In the 1970's and 1980's, there was a rule of thumb about maintenance for electronic devices: you should expect to pay about 1% of the list price per month on support and repair costs. You could do that regularly via a maintenance contract, or you could take your chances and pay the same in occasional catastrophic repairs. Here's a simple application of this rule, in a conversation that was typical for those times:
"Wow! They're remaindering a Line Printer that cost $50,000 for $500. Should I buy it?"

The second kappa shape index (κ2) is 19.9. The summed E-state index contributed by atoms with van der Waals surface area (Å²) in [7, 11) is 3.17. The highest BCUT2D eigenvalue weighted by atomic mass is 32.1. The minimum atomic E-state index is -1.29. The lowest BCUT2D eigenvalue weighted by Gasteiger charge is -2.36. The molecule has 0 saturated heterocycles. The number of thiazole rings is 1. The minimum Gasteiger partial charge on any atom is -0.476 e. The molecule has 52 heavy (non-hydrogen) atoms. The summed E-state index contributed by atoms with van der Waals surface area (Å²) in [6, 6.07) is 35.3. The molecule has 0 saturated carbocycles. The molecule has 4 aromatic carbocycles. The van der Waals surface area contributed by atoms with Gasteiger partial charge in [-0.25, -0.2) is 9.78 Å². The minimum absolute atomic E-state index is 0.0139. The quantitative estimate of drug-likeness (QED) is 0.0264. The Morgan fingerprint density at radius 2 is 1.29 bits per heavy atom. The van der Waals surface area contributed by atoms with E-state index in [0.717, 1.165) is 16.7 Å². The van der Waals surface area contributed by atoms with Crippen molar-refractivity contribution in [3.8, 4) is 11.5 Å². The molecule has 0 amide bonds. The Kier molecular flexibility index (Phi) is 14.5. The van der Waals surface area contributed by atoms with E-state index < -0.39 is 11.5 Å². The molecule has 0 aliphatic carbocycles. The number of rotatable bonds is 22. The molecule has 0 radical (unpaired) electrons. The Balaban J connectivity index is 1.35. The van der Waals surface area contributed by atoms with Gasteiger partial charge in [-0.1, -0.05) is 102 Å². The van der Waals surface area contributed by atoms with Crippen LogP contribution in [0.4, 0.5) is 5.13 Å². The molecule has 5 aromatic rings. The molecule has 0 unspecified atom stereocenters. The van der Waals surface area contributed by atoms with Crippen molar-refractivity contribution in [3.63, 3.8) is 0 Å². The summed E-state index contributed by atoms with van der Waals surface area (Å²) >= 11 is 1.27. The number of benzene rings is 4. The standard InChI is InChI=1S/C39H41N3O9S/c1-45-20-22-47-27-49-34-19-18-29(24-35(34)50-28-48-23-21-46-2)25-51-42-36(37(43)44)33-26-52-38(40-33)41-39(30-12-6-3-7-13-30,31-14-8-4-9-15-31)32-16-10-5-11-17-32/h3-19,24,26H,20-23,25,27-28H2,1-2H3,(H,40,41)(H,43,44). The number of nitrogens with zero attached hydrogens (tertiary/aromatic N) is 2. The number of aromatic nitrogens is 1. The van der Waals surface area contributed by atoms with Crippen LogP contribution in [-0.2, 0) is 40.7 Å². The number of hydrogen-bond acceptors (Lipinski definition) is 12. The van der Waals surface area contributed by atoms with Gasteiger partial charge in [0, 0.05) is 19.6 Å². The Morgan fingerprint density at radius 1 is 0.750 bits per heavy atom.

"Well that remainder price is cheap, but you should expect to spend about $400 per month to maintain it. Can you afford the maintenance cost?"
"No, I guess not."
Today we expect a lot of hardware to last for years, maintenance free. Everyone has a shock-story about a product that really let them down, but the relative lack of tubes, wires, hand-soldering, overly complex boards and moving parts has changed the face of maintenance, and the normal cost has plummeted.
I know you appreciate not having to pay ten cents for every memory bit you own. Now think about how maintenance has gotten astronomically cheaper too.